“There’s a very long standing, bipartisan academic consensus that [stadiums] don’t equal economic development — they make franchise owners rich,” said Greg LeRoy, executive director of the Washington, D.C.-based nonprofit fiscal watchdog group Good Jobs First.
He added that “tax-free financing” like government-backed tax-exempt bonds “cost Illinois taxpayers” because the interest on the bonds cannot be taxed by the state or federal government.
Issuing tax-exempt bonds may not look like direct public spending, but “it’s absolutely public money,” LeRoy said. “Just because it’s in the tax code doesn’t make it any different than an appropriation.”
Tax-increment financing (TIF)
Arlington Heights could create a new TIF district at Arlington Park, freezing property tax revenues already being generated by the area and diverting all new tax growth into a fund that the village could tap to pay for surrounding infrastructure.
It would be the suburb’s fifth TIF district. The four existing districts in Arlington Heights pulled in a combined $3.3 million last year, according to data from the Cook County Clerk’s Office.
A TIF district at Arlington Park has the potential to be even more lucrative, especially if it sees new development continue to push up its tax assessments. Cook County Assessor Fritz Kaegi’s Office, which reassessed the county’s north and northwest suburbs last year, multiplied the combined assessments on Arlington Park nearly fivefold in 2022, records show.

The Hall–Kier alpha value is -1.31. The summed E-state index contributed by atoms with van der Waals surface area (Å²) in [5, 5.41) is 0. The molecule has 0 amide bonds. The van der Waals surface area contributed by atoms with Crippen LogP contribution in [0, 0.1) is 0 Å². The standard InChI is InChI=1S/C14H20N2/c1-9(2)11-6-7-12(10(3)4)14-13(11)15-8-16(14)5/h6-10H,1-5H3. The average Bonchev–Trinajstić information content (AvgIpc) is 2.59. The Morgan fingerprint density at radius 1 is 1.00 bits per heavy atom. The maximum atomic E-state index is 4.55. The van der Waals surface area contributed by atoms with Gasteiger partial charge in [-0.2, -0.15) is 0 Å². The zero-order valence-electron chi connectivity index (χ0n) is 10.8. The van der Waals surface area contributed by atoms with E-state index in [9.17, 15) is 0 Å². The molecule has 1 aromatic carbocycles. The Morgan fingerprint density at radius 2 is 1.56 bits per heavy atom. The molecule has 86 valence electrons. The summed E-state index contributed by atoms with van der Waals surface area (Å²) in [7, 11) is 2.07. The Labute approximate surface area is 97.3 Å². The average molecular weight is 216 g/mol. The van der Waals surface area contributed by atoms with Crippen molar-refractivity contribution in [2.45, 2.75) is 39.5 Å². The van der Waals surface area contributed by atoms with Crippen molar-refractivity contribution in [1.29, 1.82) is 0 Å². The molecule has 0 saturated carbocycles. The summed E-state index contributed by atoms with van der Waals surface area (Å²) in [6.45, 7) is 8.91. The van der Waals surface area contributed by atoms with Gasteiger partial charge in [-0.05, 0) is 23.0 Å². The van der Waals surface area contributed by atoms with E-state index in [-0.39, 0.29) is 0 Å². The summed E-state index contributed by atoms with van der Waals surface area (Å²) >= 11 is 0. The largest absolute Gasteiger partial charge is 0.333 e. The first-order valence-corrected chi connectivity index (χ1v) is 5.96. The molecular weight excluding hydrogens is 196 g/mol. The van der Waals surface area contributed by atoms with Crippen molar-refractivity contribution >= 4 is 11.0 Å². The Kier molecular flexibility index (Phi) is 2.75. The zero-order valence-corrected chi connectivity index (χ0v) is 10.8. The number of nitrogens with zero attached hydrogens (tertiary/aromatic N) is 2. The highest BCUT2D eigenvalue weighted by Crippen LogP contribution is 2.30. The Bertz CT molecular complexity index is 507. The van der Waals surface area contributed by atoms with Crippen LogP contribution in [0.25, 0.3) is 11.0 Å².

Another precedent can be found in Chicago’s Cortland/Chicago River TIF, which city leaders created in 2019 to fund new infrastructure around the Lincoln Yards mega-development. The district has already raised more than $12.5 million in taxpayer dollars.
However, the Lincoln Yards TIF also serves as a cautionary tale for the kind of public backlash a new Bears TIF could invite. TIF districts divert property tax revenues away from school districts and other local governments, forcing those governments to raise property tax levies to balance their budgets.
Leaders of all three school districts that overlap the Bears’ proposed development site have been vocal in their resistance to a new TIF district, Gillespie said.
“It puts school districts and other taxing bodies in a bind, because they’re not getting any of the additional revenue,” Gillespie said. “And what’s being proposed in the area would bring a lot of new residents.”
State senator Gillespie has been working with local school district officials on a bill designed to crack down on the use of TIF by sharpening requirements for the creation of new districts and making the districts sunset sooner. Many local school leaders still have a hangover from a 1989 TIF district that was created to lure Sears to nearby Hoffman Estates and that sapped money from schools and other taxing bodies.
If Gillespie’s bill becomes law before the Bears negotiate a deal with Arlington Heights, the village would have to work harder to prove the Arlington International Racecourse area is “blighted” and would be unlikely to see development without public financing.
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Payment in lieu of taxes (PILOT)
The term “payment in lieu of taxes,” or PILOT, is most often used to describe deals that let local governments pull money from tax-exempt property owners like universities and hospitals to make up for those properties’ use of public services.
The Bears are proposing a different kind of PILOT: one that would freeze their property taxes at their current low rate and then let the team negotiate direct payments to the village and school districts.